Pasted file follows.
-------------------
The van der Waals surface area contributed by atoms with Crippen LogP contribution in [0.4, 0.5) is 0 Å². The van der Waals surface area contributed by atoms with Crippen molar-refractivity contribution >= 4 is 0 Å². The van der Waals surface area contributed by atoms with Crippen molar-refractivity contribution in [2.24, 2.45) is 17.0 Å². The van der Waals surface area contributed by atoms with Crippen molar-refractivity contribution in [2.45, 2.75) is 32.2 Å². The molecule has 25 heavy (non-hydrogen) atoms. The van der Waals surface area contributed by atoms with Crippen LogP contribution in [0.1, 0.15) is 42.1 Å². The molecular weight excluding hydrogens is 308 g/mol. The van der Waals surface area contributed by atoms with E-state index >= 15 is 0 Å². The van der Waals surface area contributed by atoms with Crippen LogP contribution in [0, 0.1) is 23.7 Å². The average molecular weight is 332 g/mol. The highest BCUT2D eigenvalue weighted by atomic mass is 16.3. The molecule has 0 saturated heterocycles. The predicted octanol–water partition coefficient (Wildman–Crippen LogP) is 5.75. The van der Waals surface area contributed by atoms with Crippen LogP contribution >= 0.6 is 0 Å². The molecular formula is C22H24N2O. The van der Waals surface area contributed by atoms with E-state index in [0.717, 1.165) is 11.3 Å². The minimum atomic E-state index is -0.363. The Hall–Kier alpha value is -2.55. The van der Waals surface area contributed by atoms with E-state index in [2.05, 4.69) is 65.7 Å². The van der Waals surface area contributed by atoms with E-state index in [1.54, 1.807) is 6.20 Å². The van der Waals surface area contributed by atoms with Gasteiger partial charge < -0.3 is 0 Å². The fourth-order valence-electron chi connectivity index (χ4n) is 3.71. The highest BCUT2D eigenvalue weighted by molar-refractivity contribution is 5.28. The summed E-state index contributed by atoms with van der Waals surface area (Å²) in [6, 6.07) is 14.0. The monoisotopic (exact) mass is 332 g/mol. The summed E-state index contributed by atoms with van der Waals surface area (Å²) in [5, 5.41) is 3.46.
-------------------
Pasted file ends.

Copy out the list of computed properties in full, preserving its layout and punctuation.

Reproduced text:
The van der Waals surface area contributed by atoms with Crippen LogP contribution in [0.4, 0.5) is 0 Å². The van der Waals surface area contributed by atoms with Crippen molar-refractivity contribution >= 4 is 0 Å². The van der Waals surface area contributed by atoms with Crippen molar-refractivity contribution in [2.24, 2.45) is 17.0 Å². The van der Waals surface area contributed by atoms with Crippen molar-refractivity contribution in [2.45, 2.75) is 32.2 Å². The molecule has 25 heavy (non-hydrogen) atoms. The van der Waals surface area contributed by atoms with Crippen LogP contribution in [0.1, 0.15) is 42.1 Å². The molecular weight excluding hydrogens is 308 g/mol. The van der Waals surface area contributed by atoms with E-state index >= 15 is 0 Å². The van der Waals surface area contributed by atoms with Crippen LogP contribution in [0, 0.1) is 23.7 Å². The average molecular weight is 332 g/mol. The highest BCUT2D eigenvalue weighted by atomic mass is 16.3. The molecule has 0 saturated heterocycles. The predicted octanol–water partition coefficient (Wildman–Crippen LogP) is 5.75. The van der Waals surface area contributed by atoms with Crippen LogP contribution >= 0.6 is 0 Å². The molecular formula is C22H24N2O. The van der Waals surface area contributed by atoms with E-state index in [0.717, 1.165) is 11.3 Å². The minimum atomic E-state index is -0.363. The Hall–Kier alpha value is -2.55. The van der Waals surface area contributed by atoms with E-state index in [2.05, 4.69) is 65.7 Å². The van der Waals surface area contributed by atoms with E-state index in [1.54, 1.807) is 6.20 Å². The van der Waals surface area contributed by atoms with Gasteiger partial charge < -0.3 is 0 Å². The fourth-order valence-electron chi connectivity index (χ4n) is 3.71. The highest BCUT2D eigenvalue weighted by molar-refractivity contribution is 5.28. The summed E-state index contributed by atoms with van der Waals surface area (Å²) in [6, 6.07) is 14.0. The monoisotopic (exact) mass is 332 g/mol. The summed E-state index contributed by atoms with van der Waals surface area (Å²) in [5, 5.41) is 3.46.